Business StrategyCompetitionGolden Triad

5 ways to be cheaper – but better – than your competition.

Didn’t read the intro article on achieving mass market adoption like Amazon or Google? – check it out here

Some Garage concepts need deep explanation, but this isn’t one. Nobody likes paying more money then necessary and the company with the lowest price wins.  Many companies have used this strategy successfully and none more then Southwest. With their direct flight, low frills model they provide the same, if not a better, product for a lower price than other airlines. This strategy has created significant results for their bottom line, with Southwest going from ~13% market share and the 3rd  largest US airline to ~20% share and the largest airline in only 15 years

Southwest and others have used thousands of tactics to keep their prices low, but we’ve included five strategies that any company can use. These five also let companies win on price  – without sacrificing quality that will lose customers.

  • What is it? With software, companies can bring buyers and sellers together into a new market that were previously too hard or inefficient to organize. Additionally, software now allows companies to create these markets without owning all the necessary resources, (i.e. Airbnb) with cost savings for all.  
  • When it can be Used? It is ideal for markets with middle men or large rent seeking companies that are leveraging networks that can be replaced with technology. It is unlikely airlines will be beaten by an Airbnb clone, but it is highly likely industries like insurance, package delivery and others will.
  • Examples? Airbnb (hotels from personal houses), Craigslist (used buyers and sellers), Ebay (online auctions)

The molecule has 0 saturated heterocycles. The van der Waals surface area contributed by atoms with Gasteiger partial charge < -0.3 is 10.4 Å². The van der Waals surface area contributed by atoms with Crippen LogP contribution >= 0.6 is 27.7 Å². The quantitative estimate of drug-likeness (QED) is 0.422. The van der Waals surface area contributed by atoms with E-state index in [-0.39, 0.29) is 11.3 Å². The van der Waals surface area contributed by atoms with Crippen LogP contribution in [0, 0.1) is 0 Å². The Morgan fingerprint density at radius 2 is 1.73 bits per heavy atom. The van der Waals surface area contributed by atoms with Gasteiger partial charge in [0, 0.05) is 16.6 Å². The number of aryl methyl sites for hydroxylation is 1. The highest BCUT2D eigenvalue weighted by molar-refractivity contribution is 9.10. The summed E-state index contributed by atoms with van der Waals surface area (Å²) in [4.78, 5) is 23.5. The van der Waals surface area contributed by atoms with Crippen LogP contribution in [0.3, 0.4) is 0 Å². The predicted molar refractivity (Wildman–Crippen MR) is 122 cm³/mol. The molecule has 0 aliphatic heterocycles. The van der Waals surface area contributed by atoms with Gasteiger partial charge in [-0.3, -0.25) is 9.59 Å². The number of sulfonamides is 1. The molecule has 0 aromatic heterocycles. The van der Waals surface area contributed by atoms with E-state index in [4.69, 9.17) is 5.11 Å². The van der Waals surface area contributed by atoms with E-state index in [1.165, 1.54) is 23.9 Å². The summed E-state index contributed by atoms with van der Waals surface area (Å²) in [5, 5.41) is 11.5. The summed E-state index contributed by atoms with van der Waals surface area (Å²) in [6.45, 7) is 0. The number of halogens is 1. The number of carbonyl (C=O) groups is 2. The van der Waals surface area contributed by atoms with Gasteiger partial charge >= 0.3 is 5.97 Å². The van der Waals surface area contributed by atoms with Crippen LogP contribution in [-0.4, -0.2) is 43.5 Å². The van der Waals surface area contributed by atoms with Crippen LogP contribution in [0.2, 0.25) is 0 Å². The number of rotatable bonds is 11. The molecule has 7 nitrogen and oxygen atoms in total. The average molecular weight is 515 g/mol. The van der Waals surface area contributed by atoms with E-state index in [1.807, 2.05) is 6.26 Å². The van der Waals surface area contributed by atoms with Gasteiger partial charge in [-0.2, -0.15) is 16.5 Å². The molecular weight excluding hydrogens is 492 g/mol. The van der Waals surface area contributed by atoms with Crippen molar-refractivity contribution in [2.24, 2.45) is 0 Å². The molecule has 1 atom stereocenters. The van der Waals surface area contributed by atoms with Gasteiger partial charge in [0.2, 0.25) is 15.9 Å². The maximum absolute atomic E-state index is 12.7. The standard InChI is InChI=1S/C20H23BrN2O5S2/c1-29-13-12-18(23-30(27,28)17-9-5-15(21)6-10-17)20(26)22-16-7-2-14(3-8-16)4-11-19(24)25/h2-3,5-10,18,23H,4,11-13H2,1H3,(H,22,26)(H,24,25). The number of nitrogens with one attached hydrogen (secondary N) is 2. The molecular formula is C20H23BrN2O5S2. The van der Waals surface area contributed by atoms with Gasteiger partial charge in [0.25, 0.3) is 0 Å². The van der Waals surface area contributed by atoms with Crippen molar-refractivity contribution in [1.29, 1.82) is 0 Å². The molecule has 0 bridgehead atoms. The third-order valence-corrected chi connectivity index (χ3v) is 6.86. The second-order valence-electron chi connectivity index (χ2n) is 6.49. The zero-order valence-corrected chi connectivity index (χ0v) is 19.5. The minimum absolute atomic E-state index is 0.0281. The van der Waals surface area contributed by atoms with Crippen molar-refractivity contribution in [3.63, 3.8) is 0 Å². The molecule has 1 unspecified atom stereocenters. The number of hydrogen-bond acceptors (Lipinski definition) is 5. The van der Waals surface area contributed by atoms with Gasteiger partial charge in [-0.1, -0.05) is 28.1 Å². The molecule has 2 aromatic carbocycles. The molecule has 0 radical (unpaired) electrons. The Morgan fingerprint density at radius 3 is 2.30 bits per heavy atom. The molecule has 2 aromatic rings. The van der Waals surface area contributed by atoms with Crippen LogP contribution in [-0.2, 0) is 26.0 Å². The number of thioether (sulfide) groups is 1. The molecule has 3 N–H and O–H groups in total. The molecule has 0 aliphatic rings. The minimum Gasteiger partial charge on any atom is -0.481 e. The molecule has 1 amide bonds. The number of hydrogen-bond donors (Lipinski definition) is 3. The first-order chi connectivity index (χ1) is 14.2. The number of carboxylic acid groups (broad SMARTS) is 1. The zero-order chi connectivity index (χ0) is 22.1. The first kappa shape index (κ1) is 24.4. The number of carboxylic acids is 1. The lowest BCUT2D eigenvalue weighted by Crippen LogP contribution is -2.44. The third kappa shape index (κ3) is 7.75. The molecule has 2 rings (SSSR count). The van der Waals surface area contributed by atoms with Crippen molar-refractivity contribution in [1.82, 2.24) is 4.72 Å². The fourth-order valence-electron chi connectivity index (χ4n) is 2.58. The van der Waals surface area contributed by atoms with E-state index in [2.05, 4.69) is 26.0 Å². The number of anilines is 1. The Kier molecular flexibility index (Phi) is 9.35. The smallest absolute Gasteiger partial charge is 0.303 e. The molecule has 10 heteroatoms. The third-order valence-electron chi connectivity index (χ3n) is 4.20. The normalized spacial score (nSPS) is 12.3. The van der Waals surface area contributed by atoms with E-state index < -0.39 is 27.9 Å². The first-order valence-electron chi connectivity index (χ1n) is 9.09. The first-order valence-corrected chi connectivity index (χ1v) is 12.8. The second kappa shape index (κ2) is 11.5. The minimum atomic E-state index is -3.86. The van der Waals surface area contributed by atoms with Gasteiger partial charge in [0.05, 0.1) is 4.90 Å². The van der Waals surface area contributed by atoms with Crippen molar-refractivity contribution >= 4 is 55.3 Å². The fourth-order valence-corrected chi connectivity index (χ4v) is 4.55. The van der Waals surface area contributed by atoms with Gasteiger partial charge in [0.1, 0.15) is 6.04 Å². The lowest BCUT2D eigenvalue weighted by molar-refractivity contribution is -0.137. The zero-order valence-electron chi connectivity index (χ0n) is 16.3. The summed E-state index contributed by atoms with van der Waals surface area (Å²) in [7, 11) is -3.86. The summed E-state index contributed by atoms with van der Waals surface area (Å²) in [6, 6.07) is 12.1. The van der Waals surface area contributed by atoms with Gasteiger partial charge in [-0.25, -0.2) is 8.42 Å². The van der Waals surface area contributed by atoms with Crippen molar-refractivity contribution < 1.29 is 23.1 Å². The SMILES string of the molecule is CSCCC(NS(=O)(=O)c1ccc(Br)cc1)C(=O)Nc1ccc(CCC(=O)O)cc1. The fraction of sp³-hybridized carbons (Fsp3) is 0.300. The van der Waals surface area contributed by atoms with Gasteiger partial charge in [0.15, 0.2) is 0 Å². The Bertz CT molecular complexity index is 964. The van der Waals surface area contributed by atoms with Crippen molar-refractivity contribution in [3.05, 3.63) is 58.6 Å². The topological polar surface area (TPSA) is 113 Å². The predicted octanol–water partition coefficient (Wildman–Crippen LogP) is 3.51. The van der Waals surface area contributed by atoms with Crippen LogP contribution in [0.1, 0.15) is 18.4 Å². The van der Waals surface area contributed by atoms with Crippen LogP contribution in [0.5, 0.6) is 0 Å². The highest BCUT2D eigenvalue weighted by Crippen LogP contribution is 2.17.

• Hows it done? There is never a free lunch, and that is especially true for “free apps” like Google or Facebook. While the company doesn’t charge the user, they still make the same (or more) money than a paid app, by monetizing user data for other companies.  
  • When it can be Used? Any time user actions can be tracked and used to provide data to other services. Some are blatant (Amazon, Facebook) but future services may be more subtle (Google Maps suggesting nearby stores, lyft using your calendar travel times to ask if you need rides)
  • Who’s done it? Google and Facebook (advertising), FourSquare location, Youtube with video ads, Target/Walmart with shopping habits

  • What is it? Smart systems is building tools and processes to maximize human capital. Startups and innovative companies are better at creating lean systems that maximize efficiency and let them compete at lower prices.
  • When it should be Used? For eliminating inefficient processes and automating rote tasks. This is true for internal processes and external (customer) facing processes as well.
  • Examples? Speeding up interactions/payments (Uber vs Taxis), automating tasks (autonomous vehicles/drones and delivery), using cost efficient labor (Southwest vs Legacy Airlines), creating metrics that give true performance insights vs measuring number of hours spent in an office.
  • What is it? Moore’s Law states that computer power doubles each year which makes performance cheaper over time.
  • When it should be Used? It’s ideal for introducing new capabilities that are too expensive today . Some phones are beginning to outperform laptops allowing new advancements like AR/VR or building Machine Learning and AI software at home.
  • Examples? Mobile revolution (Apple, Google), Moore’s law will also enable the autonomous vehicle, drone, and AR/VR revolutions
  • Hows it done? With 3D printing and a globalized economy, new companies are able to prototype and manufacture cheaper and quicker. Previously large companies could use exclusive access to these expensive services as a competitive moat.
  • When it can be Used? It can be used by any company to enter hardware markets with minimal loss and max speed.
  • Examples? Anker in consumer electronics, OnePlus in phones, Snaptecles 
Until Next Time

Companies like Southwest and Uber have used these five strategies to be cheaper – but better – then their competition and achieve market adoption. Next we’ll be covering ways to deliver a better quality experience then your competition – without increasing costs or service time. 

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